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Hum Reprod. 2016 Mar;31(3):563-71. doi: 10.1093/humrep/dev344. Epub 2016 Jan 18.

Dairy intake in relation to in vitro fertilization outcomes among women from a fertility clinic.

Author information

1
Department of Environmental Health, Harvard T.H. Chan School of Public Health, Boston, MA 02115, USA mafeiche@hsph.harvard.edu.
2
Department of Nutrition, Harvard T.H. Chan School of Public Health, Boston, MA 02115, USA Department of Epidemiology, Harvard T.H. Chan School of Public Health, Boston, MA 02115, USA.
3
Department of Epidemiology, Harvard T.H. Chan School of Public Health, Boston, MA 02115, USA Department of Biostatistics, Harvard T.H. Chan School of Public Health, Boston, MA 02115, USA.
4
Vincent Obstetrics and Gynecology, Massachusetts General Hospital and Harvard Medical School, Boston, MA 02114, USA.
5
Department of Environmental Health, Harvard T.H. Chan School of Public Health, Boston, MA 02115, USA Department of Epidemiology, Harvard T.H. Chan School of Public Health, Boston, MA 02115, USA Vincent Obstetrics and Gynecology, Massachusetts General Hospital and Harvard Medical School, Boston, MA 02114, USA.
6
Department of Nutrition, Harvard T.H. Chan School of Public Health, Boston, MA 02115, USA Department of Epidemiology, Harvard T.H. Chan School of Public Health, Boston, MA 02115, USA Channing Laboratory, Department of Medicine, Brigham and Women's Hospital and Harvard Medical School, Boston, MA 02115, USA.

Abstract

STUDY QUESTION:

Is dairy food consumption associated with live birth among women undergoing infertility treatment?

SUMMARY ANSWER:

There was a positive association between total dairy food consumption and live birth among women ≥35 years of age.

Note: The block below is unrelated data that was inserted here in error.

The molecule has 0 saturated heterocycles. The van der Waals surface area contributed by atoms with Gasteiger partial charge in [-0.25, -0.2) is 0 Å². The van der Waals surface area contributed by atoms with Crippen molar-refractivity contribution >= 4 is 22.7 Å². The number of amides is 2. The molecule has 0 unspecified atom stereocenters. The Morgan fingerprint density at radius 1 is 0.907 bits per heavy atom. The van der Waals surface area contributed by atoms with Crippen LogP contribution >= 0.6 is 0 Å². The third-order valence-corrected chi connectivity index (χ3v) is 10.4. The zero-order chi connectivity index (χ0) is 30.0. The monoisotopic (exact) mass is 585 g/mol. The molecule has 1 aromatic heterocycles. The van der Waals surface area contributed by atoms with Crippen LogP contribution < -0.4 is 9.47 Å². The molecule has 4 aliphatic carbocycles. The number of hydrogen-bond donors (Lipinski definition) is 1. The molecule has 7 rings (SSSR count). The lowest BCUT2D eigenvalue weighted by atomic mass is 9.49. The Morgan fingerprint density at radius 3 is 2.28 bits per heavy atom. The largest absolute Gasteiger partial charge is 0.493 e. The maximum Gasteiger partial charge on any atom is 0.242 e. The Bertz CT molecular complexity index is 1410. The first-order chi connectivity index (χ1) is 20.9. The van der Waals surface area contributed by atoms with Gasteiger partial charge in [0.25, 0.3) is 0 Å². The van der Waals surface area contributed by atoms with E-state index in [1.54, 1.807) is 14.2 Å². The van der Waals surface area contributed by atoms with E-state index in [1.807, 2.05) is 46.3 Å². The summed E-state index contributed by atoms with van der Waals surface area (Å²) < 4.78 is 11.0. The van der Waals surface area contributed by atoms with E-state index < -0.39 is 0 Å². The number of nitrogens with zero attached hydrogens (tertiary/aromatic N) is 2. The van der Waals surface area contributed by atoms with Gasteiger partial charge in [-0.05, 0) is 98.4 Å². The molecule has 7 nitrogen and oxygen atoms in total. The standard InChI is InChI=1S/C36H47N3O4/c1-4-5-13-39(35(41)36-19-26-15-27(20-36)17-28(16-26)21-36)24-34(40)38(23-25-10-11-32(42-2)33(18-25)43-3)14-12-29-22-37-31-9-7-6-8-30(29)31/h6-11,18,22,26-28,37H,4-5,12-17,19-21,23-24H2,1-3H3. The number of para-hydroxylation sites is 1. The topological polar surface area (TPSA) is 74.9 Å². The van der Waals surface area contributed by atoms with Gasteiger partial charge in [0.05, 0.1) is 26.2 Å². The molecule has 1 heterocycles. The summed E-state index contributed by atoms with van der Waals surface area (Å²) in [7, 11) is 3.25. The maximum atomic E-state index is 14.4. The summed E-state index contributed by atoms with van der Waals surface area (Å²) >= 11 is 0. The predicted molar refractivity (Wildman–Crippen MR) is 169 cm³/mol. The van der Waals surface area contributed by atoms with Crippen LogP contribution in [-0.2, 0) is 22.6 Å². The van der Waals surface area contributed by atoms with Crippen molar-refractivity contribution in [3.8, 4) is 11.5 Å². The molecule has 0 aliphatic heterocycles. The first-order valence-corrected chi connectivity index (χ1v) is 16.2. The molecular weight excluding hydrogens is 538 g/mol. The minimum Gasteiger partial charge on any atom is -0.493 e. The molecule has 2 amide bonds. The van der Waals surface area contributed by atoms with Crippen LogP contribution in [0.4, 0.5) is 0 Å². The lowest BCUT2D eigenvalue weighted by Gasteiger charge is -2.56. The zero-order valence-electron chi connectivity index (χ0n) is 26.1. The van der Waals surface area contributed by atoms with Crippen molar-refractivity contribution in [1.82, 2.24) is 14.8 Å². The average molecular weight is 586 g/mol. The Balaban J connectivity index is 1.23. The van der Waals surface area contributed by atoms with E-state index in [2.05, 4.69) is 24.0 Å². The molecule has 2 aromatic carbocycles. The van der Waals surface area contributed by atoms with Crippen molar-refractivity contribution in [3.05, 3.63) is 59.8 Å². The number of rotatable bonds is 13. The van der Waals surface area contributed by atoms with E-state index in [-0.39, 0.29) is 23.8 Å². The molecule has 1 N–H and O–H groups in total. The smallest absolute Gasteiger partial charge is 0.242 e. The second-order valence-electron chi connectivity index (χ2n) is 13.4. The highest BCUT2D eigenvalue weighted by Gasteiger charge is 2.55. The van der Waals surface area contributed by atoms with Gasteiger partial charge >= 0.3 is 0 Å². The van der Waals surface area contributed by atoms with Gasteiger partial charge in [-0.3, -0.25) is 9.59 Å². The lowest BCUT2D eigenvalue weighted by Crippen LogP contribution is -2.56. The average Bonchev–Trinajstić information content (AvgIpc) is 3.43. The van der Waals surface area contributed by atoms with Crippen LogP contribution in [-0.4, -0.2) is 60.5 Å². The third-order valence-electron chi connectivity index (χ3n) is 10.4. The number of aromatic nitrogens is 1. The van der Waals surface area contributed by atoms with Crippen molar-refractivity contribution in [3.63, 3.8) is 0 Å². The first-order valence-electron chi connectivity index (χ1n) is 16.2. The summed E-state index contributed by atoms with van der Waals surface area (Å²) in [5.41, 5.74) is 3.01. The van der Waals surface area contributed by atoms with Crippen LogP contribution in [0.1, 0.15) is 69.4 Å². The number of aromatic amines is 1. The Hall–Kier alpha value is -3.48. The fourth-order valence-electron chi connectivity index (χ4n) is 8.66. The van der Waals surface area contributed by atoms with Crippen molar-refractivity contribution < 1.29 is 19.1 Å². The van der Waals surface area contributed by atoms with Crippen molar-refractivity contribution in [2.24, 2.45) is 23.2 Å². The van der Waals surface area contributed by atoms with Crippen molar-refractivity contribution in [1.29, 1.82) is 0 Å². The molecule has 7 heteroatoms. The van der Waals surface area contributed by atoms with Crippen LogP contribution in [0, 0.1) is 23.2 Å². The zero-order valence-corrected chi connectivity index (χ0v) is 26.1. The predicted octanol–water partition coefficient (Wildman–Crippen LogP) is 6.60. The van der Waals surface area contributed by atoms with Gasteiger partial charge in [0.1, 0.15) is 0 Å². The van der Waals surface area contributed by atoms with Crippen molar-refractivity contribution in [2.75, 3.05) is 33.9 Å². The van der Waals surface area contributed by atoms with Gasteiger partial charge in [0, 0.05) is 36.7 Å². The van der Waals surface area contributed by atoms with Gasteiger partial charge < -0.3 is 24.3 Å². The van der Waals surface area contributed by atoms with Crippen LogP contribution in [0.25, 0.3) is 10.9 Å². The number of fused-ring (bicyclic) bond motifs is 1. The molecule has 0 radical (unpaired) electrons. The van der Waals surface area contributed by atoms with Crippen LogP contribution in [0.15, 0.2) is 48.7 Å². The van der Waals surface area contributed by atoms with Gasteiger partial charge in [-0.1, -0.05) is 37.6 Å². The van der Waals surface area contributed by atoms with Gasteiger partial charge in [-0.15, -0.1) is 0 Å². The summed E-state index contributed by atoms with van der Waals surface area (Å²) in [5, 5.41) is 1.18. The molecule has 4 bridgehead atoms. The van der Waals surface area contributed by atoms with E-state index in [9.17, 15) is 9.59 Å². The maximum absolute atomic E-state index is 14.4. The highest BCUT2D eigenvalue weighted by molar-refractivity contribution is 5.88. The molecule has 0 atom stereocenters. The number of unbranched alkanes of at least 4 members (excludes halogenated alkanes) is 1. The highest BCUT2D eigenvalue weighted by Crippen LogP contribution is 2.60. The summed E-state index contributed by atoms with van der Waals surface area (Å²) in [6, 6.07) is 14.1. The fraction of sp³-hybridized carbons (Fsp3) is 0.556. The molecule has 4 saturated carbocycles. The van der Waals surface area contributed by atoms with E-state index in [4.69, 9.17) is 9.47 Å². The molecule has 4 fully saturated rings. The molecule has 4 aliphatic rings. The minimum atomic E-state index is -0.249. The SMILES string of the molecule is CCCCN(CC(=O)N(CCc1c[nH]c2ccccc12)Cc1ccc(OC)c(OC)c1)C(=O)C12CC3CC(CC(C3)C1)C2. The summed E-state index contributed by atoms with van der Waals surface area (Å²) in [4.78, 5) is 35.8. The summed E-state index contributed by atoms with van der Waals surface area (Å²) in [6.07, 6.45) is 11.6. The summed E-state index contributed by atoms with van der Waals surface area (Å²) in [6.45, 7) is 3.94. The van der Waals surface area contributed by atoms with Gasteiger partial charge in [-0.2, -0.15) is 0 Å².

WHAT IS KNOWN ALREADY:

Dairy food intake has been previously related to infertility risk and measures of fertility potential but its relation to infertility treatment outcomes are unknown.

STUDY DESIGN, SIZE, DURATION:

Our study population comprised a total of 232 women undergoing 353 in vitro fertilization (IVF) treatment cycles between February 2007 and May 2013, from the Environment and Reproductive Health study, an ongoing prospective cohort.

PARTICIPANTS/MATERIALS, SETTING, METHODS:

Diet was assessed before assisted reproductive technology (ART) treatment using a validated food frequency questionnaire. Study outcomes included ovarian stimulation outcomes (endometrial thickness, estradiol levels and oocyte yield), fertilization rates, embryo quality measures and clinical outcomes (implantation, clinical pregnancy and live birth rates). We used generalized linear mixed models with random intercepts to account for multiple ART cycles per woman while simultaneously adjusting for age, caloric intake, BMI, race, smoking status, infertility diagnosis, protocol type, alcohol intake and dietary patterns.

MAIN RESULTS AND THE ROLE OF CHANCE:

The age- and calorie-adjusted difference in live birth between women in the highest (>3.0 servings/day) and lowest (<1.34 servings/day) quartile of dairy intake was 21% (P = 0.02). However, after adjusting for additional covariates, this association was observed only among women ≥35 years (P, interaction = 0.04). The multivariable-adjusted live birth (95% CI) in increasing quartiles of total dairy intake was 23% (11, 42%), 39% (24, 56%), 29% (17, 47%) and 55% (39, 69%) (P, trend = 0.02) among women ≥35 years old, and ranged from 46 to 54% among women <35 years old (P, trend = 0.69). There was no association between dairy intake and any of the intermediate outcomes.

LIMITATIONS, REASONS FOR CAUTION:

The lack of a known biological mechanism linking dairy intake to infertility treatment outcomes calls for caution when interpreting these results and for additional work to corroborate or refute them.

WIDER IMPLICATIONS OF THE FINDINGS:

Dairy intake does not appear to harm IVF outcomes and, if anything, is associated with higher chances of live birth.

STUDY FUNDING/COMPETING INTERESTS:

This work was supported by NIH grants R01-ES009718 and R01ES000002 from NIEHS, P30 DK046200 from NIDDK and T32HD060454 from NICHD. M.C.A. was supported by a Ruth L. Kirschstein National Research Service Award T32 DK 007703-16 from NIDDK. She is currently employed at the Nestlé Research Center, Switzerland and completed this work while at the Harvard School of Public Health. The other authors declare no conflicts of interest.

KEYWORDS:

assisted reproductive technology; dairy; diet; in vitro fertilization outcomes; live birth rate

PMID:
26787645
PMCID:
PMC4755446
DOI:
10.1093/humrep/dev344
[Indexed for MEDLINE]
Free PMC Article

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